British scientists hope to unlock 200-year-old secrets of the Capuchin Catacombs in Sicily, southern Italy, by using X-ray technology to analyse the remains of some of the 163 children laid to rest there.
The first ever comprehensive study of mummified children in Sicily’s famous burial catacombs in the city of Palermo is being led by Staffordshire University.
The Capuchin Catacombs, which hold more than 1,280 skeletonised and mummified bodies, are open to the public as a somewhat macabre tourist attraction.
Bodies dating from the late 16th to early 20th century are still dressed in period refinery and line corridors and crypts of the underground cemetery.
The catacombs include the embalmed body of Rosalia Lombardo, a young Sicilian girl who died of pneumonia brought on by the Spanish flu in 1920.
The first ever comprehensive study of mummified children in Sicily’s famous Capuchin Catacombs is being led by Staffordshire University
Mummified Bodies in catacombs. Wealthy citizens who died between the 17th and 19th centuries were embalmed by the Capuchin monks of the city of Palermo
THE CAPUCHIN CATACOMBS
The Capuchin Catacombs contain more than 1,280 skeletonised and mummified bodies.
Palermo’s Capuchin monastery outgrew its original cemetery in the 16th century and monks began to excavate crypts below it.
In 1599 they mummified one of their number, recently dead brother Silvestro of Gubbio, and placed him into the catacombs.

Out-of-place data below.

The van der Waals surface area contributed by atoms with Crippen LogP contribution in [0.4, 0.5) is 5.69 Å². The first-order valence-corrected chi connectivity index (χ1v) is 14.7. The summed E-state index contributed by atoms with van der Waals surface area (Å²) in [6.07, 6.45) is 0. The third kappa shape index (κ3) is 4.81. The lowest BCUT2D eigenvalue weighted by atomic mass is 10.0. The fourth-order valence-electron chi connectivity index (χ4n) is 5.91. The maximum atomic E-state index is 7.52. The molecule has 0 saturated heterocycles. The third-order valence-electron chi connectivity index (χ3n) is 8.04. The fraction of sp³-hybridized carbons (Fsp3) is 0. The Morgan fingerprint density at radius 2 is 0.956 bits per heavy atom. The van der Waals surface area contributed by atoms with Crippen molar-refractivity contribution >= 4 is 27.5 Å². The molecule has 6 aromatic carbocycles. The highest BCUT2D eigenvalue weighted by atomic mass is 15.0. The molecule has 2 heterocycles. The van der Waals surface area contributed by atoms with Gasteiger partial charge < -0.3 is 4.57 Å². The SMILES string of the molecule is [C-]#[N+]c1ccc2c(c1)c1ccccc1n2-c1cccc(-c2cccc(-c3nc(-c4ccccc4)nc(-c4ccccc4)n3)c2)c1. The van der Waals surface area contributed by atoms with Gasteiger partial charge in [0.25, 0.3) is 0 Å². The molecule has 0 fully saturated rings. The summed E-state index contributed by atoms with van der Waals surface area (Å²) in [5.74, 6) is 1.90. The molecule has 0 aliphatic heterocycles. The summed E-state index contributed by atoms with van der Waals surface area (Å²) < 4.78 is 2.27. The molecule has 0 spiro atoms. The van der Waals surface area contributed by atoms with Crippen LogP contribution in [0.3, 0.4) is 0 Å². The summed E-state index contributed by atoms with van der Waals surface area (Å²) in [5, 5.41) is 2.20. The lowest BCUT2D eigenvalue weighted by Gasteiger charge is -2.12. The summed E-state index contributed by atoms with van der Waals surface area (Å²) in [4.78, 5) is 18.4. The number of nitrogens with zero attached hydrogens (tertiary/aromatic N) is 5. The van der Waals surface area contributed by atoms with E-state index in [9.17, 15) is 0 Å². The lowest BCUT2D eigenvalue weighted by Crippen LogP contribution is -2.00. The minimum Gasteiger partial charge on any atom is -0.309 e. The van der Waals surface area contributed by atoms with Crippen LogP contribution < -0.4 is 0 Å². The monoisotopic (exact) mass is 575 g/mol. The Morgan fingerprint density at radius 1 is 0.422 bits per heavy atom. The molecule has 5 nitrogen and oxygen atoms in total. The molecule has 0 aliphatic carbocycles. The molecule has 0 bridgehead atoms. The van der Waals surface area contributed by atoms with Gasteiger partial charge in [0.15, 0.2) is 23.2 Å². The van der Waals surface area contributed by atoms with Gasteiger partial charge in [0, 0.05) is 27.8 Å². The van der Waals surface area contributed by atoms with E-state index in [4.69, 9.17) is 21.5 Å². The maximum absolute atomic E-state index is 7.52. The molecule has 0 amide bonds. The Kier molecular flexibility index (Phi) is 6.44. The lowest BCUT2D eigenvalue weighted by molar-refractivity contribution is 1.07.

The cemetery was first reserved for ecclesiastical workers, then accepted deceased from all walks of life, and experienced its greatest popularity during the 19th century.
An inscription hanging from the neck or pinned to the chest, indicates the name, birth and death dates of the deceased.
The cemetery was officially closed by civil order in 1880, but the last burials are from the 1920s.
The cemetery has now become a kind of museum filled with the forgotten dead, who are watched over by a group of Capuchin monks.
Dr Kirsty Squires, associate professor of bioarchaeology, and her team at Staffordshire have been given exclusive access to a previously unstudied collection of children’s mummies at the catacombs.
The Arts and Humanities Research Council has awarded more than £70,000 funding for the two-year project, which kicks off later this month.
‘Work actually starts next week, which is very exciting,’ Dr Squires told MailOnline.
‘Data collection will take a week and then we will carry out archival research in the following week while in Palermo. All images collected will be analysed over the coming months.’